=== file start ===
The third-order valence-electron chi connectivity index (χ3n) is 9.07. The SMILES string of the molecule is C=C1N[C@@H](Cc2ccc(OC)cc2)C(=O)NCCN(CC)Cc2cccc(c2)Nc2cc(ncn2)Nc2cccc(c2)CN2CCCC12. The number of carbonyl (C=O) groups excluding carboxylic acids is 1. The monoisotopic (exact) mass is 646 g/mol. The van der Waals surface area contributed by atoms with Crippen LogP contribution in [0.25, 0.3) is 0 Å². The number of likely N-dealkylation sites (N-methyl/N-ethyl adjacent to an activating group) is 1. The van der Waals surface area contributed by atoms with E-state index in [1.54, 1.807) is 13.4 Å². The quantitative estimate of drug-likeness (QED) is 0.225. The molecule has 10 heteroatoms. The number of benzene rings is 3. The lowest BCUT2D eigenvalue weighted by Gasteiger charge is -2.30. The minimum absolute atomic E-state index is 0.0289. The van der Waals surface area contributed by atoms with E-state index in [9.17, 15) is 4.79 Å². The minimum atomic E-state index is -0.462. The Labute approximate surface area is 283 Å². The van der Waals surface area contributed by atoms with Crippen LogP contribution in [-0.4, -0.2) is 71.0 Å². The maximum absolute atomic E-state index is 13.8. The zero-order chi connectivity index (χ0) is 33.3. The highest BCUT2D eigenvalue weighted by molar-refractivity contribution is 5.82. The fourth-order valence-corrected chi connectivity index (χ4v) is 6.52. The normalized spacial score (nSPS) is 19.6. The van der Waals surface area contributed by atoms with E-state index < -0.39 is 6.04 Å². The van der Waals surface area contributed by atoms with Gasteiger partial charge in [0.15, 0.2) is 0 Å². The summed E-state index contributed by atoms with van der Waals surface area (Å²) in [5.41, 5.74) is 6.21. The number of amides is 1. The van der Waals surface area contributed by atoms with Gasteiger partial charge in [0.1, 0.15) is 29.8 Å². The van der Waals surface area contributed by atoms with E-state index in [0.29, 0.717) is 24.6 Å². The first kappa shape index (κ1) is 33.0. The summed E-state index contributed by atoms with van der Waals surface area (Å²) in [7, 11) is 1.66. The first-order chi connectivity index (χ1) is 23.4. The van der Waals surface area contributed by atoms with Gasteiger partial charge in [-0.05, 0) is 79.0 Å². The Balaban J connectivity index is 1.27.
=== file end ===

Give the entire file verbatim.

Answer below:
The third-order valence-electron chi connectivity index (χ3n) is 9.07. The SMILES string of the molecule is C=C1N[C@@H](Cc2ccc(OC)cc2)C(=O)NCCN(CC)Cc2cccc(c2)Nc2cc(ncn2)Nc2cccc(c2)CN2CCCC12. The number of carbonyl (C=O) groups excluding carboxylic acids is 1. The monoisotopic (exact) mass is 646 g/mol. The van der Waals surface area contributed by atoms with Crippen LogP contribution in [0.25, 0.3) is 0 Å². The number of likely N-dealkylation sites (N-methyl/N-ethyl adjacent to an activating group) is 1. The van der Waals surface area contributed by atoms with E-state index in [1.54, 1.807) is 13.4 Å². The quantitative estimate of drug-likeness (QED) is 0.225. The molecule has 10 heteroatoms. The number of benzene rings is 3. The lowest BCUT2D eigenvalue weighted by Gasteiger charge is -2.30. The minimum absolute atomic E-state index is 0.0289. The van der Waals surface area contributed by atoms with E-state index in [9.17, 15) is 4.79 Å². The minimum atomic E-state index is -0.462. The Labute approximate surface area is 283 Å². The van der Waals surface area contributed by atoms with Crippen LogP contribution in [-0.4, -0.2) is 71.0 Å². The maximum absolute atomic E-state index is 13.8. The zero-order chi connectivity index (χ0) is 33.3. The highest BCUT2D eigenvalue weighted by molar-refractivity contribution is 5.82. The fourth-order valence-corrected chi connectivity index (χ4v) is 6.52. The normalized spacial score (nSPS) is 19.6. The van der Waals surface area contributed by atoms with E-state index < -0.39 is 6.04 Å². The van der Waals surface area contributed by atoms with Gasteiger partial charge in [0.15, 0.2) is 0 Å². The summed E-state index contributed by atoms with van der Waals surface area (Å²) in [5.41, 5.74) is 6.21. The number of amides is 1. The van der Waals surface area contributed by atoms with Gasteiger partial charge in [0.1, 0.15) is 29.8 Å². The van der Waals surface area contributed by atoms with E-state index in [0.29, 0.717) is 24.6 Å². The first kappa shape index (κ1) is 33.0. The summed E-state index contributed by atoms with van der Waals surface area (Å²) in [7, 11) is 1.66. The first-order chi connectivity index (χ1) is 23.4. The van der Waals surface area contributed by atoms with Gasteiger partial charge in [-0.05, 0) is 79.0 Å². The Balaban J connectivity index is 1.27.